Depardieu Heads East

The authorized biographer for Gerard Depardieu referred to his subject as being characterized by "animal-like brutality."  That's the authorized scribe, mind you, for the hulking, apelike Gallic monstrosity. Do you dare to imagine what the unauthorized tomes might be saying?  Given this, it was hardly any surprise at all to learn that Depardieu had renounced his French citizenship and defected to Vladimir Putin's Russia.

Putin and Depardieu are truly birds of a filthy feather.  In 2001, TIME magazine reported that Depardieu was an unabashed serial rapist. It quoted him thusly:  "I had plenty of rapes, too many to count. But it was absolutely normal in those circumstances. That was part of my childhood." 

Come to think of it, the statement of Depardieu's biographer actually seems like quite an unfair and regrettable smear. Of animals.

Fast forward five years, and you find Vladimir Putin expressing his deep admiration for the sexual prowess of accused rapist and then Israeli president Ehud Olmert. Putin gushed: "I never would have expected it of him. He has surprised us all, we all envy him!"

Then Depardieu, like Putin before him, turned his glance to Chechnya. 

As part of a visit in which he cuddled with and danced for one of the world's greatest living mass murderers, Ramzan Kadyrov the Chechen ruler and puppet of Putin, Depardieu declared breathlessly:  "I have always been strongly attracted by the Russian temperament, because I myself also feel very, very much Russian. I adore Vladimir Putin, your president."  Very, very much Russian indeed. 

Depardieu declared that he wanted to make a movie (a "great film" in his words) in the Chechen capital of Grozny, apparently in order to help Kadyrov and Putin advance their bloody agenda of propaganda.   No longer a European, Depardieu can be fully Russian in ignoring the long litany of convictions Russia has sustained in the European Court for Human Rights on counts of state-sponsored kidnapping, torture and murder throughout Chechnya.

Incidentally, Kadyrov is not the only post-Soviet lunatic Depardieu has cuddled to his bosom. He also recorded a sickening music video with the daughter of Islam Karimov, the homicidal dictator of Uzbekistan.  What's more, he's agreed to star in a movie based on a screenplay written by Gulnara Karimova, who is viewed by the people of her country as an appendage of her bloodthirsty daddy and who has served pops as her country's ambassador to Spain.

The actor formerly known as French says he plans to build a house and open a restaurant in the remote Russian region of Mordovia.  The move comes on the heels of his complaints to the French government about its astronomically high tax rates on the wealthy, whereas in Russia a flat tax rate obtains and the wealthy ostensibly pay the same regressive rate as everyone else.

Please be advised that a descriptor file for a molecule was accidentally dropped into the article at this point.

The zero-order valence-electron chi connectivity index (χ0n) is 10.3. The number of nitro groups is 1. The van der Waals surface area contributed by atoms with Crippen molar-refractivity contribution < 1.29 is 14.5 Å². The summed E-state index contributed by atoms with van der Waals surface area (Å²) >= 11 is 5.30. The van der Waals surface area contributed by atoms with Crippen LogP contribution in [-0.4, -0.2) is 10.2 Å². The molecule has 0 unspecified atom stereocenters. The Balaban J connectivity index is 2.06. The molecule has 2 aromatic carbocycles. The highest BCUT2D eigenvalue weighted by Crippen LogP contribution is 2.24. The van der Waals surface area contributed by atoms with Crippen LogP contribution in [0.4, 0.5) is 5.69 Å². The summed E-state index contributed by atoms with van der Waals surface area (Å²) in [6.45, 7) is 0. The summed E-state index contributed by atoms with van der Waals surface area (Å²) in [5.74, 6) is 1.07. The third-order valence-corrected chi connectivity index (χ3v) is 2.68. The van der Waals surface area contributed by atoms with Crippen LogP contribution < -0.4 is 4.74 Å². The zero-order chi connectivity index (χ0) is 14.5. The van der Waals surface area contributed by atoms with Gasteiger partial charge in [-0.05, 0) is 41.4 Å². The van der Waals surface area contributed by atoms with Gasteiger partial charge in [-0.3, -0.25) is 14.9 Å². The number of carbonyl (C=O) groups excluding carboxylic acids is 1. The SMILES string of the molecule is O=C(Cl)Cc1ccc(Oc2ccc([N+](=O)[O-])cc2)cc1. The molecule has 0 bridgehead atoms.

In fact, Depardieu may well be aiming to pay no taxes at all, or even to start drawing piles of cash from the Russian treasury as compensation for a torrent of attacks on the West.  In Russia, the most pathologically corrupt major civilization on the planet, it's easy for those finding the Kremlin's favor to avoid all forms of governmental inconvenience.  For that matter, maybe he even wants "in" on the unchecked bloodletting going on in Kadyrov's Chechnya.  For him that may be paradise on earth.

But France ranks #7 in the world for life expectancy, while Russia ranks #130.  France ranks #25 for quality of life, Russia comes in at #105.  France is #19 for per capita GDP, Russia is #53.  So Depardieu may be in for a rather rude awakening in his newfound motherland. 

If his house catches on fire, he'd better have access to private firefighters. If he gets sick, he'll need an airlift to another country where there are real doctors.  He'll need to keep his pockets lined with cash to bribe any government official he meets, and he'll need a special laboratory, or a reliable importer, to keep him safe from contaminated domestic water and food.

There is no wine or cheese in Russia to speak of other than that which is imported, and in a place like Mordovia you need to be the importer yourself.  No matter how rich you are, your money won't save you if one of Russia's rickety nuclear power plants explodes or one of its unregulated factories floods the skies or water table with toxic pollution.  And while today the Kremlin may be your friend, tomorrow it could easily become your worst enemy.  You will find no protection in the court system or any domestic mainstream media establishment capable of telling you the truth.

So have no fear, Depardieu will inevitably get justice, Russian style.  Just like the Jack Reed, the BP oil company, William Browder and so many other foreigners who have tried to blindly tried to befriend Russia, Depardieu will be turned upon and learn to regret his choice. 

The most recent example is offered by Professor Jeffrey Kahn of the Southern Methodist University Law School.  In 2011 at the invitation of then-president Dmitri Medvedev he joined a team of nine foreign and domestic experts to review the arrest and conviction of oil baron Mikhail Khodorkovsky.  Not only did the Kremlin ignore their conclusions, it launched a virulent attack on them.  Kahn writes:  "For their willingness to speak truth to power, at least four of my Russian counterparts have been questioned in connection with a criminal investigation. The court order used to harass them refers to their 'deliberately false conclusions'."

Follow Kim Zigfeld on Twitter @larussophobe.